China meat scandal spreads to Japan in Chicken McNuggets
A scandal involving expired meat sold by a China unit of US food supplier OSI Group spread to Japan Tuesday, as McDonald's confirmed that the now shut factory provided Chicken McNuggets to its restaurants.
Shanghai authorities on Sunday shut an OSI plant -- a supplier to McDonald's and KFC in China -- for mixing out-of-date meat with fresh product, re-labelling expired goods and other quality problems following an investigative report by a local television station.
A Tokyo-based spokesman for McDonald's Japan told AFP the restaurant chain had sourced about 20 percent of its McNuggets from the Shanghai factory, and had suspended sales of its product since Monday.
Around 500 of McDonald's restaurants in Japan, a sixth of the total, had temporarily stopped selling McNuggets while the company obtained alternative supplies, he added.
Chinese police were questioning "several" employees of the OSI subsidiary, which is called Shanghai Husi Food Co., in the case, the Shanghai Daily newspaper said. Police could not be reached for comment.
Separately, the China Food and Drug Administration had ordered an investigation of OSI's factories nationwide, according to a statement.
OSI's Shanghai factory, set up in 1996, has more than 500 workers with five production lines for items including pork, beef and chicken, according to the group's website.
OSI is a long-time supplier to McDonald's in China, starting from 1992, it said.
- Series of safety issues -
The US company said on Monday that it was "appalled" by the allegations while announcing it had formed a team to investigate.
McDonald's in China said it had "immediately" stopped using the factory's products while restaurant operator Yum said separately its KFC and Pizza Hut establishments had also halted use of meat from the Shanghai plant.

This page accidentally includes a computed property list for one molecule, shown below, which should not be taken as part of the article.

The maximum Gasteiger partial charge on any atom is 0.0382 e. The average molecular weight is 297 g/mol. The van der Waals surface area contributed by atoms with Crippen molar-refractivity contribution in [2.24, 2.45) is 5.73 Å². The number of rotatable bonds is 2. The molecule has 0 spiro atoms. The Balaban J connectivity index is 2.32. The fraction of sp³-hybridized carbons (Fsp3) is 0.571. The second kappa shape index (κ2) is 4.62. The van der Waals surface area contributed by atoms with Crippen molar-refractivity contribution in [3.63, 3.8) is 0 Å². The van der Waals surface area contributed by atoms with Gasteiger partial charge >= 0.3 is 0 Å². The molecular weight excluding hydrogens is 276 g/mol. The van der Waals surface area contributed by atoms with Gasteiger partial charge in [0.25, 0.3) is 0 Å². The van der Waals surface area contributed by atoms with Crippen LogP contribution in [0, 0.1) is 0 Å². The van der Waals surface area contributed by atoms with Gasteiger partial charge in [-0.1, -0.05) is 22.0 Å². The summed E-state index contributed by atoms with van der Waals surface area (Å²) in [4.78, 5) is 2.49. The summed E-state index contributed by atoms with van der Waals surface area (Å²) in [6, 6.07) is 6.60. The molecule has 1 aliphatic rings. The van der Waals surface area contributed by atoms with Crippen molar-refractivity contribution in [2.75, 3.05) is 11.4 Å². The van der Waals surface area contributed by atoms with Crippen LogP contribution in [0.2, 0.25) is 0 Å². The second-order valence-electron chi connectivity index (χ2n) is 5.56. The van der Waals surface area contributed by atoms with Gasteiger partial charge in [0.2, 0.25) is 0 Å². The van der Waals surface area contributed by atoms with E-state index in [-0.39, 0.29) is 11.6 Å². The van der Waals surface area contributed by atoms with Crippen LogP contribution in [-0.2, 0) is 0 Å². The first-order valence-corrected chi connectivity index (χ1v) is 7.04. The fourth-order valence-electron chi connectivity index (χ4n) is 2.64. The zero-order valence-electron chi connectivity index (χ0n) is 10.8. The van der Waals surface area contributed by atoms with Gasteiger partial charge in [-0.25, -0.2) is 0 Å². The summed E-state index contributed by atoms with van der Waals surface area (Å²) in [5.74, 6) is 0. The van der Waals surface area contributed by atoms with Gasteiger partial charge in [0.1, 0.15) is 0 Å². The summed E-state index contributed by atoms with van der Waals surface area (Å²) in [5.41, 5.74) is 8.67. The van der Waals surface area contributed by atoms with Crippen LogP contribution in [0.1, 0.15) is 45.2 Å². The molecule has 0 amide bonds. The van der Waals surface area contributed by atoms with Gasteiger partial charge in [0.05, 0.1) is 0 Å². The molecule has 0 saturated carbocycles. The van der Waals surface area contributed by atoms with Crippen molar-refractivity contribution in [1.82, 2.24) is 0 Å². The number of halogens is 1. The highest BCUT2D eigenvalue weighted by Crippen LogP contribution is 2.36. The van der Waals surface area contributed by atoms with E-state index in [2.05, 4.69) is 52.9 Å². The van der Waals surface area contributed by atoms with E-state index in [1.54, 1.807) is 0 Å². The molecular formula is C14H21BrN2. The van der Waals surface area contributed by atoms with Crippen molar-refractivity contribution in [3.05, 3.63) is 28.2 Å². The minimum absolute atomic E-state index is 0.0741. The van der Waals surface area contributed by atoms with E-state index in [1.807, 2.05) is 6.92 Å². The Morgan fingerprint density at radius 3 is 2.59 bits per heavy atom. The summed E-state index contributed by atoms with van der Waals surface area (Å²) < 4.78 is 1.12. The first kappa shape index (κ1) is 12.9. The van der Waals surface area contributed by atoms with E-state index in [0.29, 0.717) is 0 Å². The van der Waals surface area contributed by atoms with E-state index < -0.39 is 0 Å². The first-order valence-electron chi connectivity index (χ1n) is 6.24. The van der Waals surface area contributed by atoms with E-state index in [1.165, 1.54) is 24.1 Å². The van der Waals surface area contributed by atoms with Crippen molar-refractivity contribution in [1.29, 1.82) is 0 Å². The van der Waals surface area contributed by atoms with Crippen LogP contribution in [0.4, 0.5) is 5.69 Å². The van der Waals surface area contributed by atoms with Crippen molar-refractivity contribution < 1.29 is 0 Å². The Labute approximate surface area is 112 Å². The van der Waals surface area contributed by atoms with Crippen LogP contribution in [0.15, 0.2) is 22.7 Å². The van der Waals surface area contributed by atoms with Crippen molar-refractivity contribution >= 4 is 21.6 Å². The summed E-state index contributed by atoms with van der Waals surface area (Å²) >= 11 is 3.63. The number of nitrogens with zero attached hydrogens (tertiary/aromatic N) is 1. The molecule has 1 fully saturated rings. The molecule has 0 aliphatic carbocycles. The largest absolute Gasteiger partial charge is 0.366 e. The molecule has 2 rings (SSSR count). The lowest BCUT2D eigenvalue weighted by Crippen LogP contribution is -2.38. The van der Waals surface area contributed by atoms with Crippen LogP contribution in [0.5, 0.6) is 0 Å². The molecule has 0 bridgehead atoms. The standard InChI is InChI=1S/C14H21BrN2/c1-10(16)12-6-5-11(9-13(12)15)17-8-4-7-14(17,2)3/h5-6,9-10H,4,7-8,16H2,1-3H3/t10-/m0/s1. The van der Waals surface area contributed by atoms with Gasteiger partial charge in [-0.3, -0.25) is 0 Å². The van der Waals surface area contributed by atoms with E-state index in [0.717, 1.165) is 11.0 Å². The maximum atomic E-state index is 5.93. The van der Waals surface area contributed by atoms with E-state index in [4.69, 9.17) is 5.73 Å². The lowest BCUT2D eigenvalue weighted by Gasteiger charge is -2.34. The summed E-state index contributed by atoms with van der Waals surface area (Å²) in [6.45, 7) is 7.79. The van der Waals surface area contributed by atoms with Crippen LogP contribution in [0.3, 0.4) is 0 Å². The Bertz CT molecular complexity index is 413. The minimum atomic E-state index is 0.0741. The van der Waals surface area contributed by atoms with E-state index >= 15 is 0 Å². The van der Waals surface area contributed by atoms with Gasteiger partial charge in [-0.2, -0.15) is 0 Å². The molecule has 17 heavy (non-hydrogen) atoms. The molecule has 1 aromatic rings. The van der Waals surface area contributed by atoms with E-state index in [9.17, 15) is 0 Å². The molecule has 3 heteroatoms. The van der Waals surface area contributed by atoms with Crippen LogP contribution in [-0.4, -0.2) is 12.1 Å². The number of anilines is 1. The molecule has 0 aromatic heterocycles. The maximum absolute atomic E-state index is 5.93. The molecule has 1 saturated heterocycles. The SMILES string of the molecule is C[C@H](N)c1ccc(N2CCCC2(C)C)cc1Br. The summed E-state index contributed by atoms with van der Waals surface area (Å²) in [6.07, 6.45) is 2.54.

US coffee chain Starbucks confirmed it was supplied chicken by the factory, but had removed the product from 12 provinces and a major municipality in China. Burger King, another customer, said it had removed the meat from its restaurants.
In an editorial, China's Global Times newspaper took aim at McDonald's and Yum for failing to supervise their suppliers.
"Famous international brands have not adopted a dedicated attitude toward Chinese consumers," said the newspaper, known for its nationalistic editorial stance.
"Perhaps they believed the Chinese market is a rough place, and that service that is 'just good enough' can work in China."
The official Xinhua news agency accused OSI and foreign fast food chains of having double standards towards food safety.
"The out-of-date meat was given firstly to the Chinese market, sparking doubts over double standards on food safety among the supplier, or maybe fast-food tycoons," it said Monday.
China has been rocked by a series of food and product safety problems due to lax enforcement of regulations and corner-cutting by producers.
One of the worst incidents occurred in 2008 when the industrial chemical melamine was found to have been illegally added to dairy products, killing at least six babies and making 300,000 people ill.
Foreign milk powder and other overseas food brands have gained sales in China since consumers believe they are safer and subject to stricter standards.
But China has in the last year taken aim at foreign companies in several sectors, ranging from pharmaceuticals to infant formula, over their high prices and other business practices.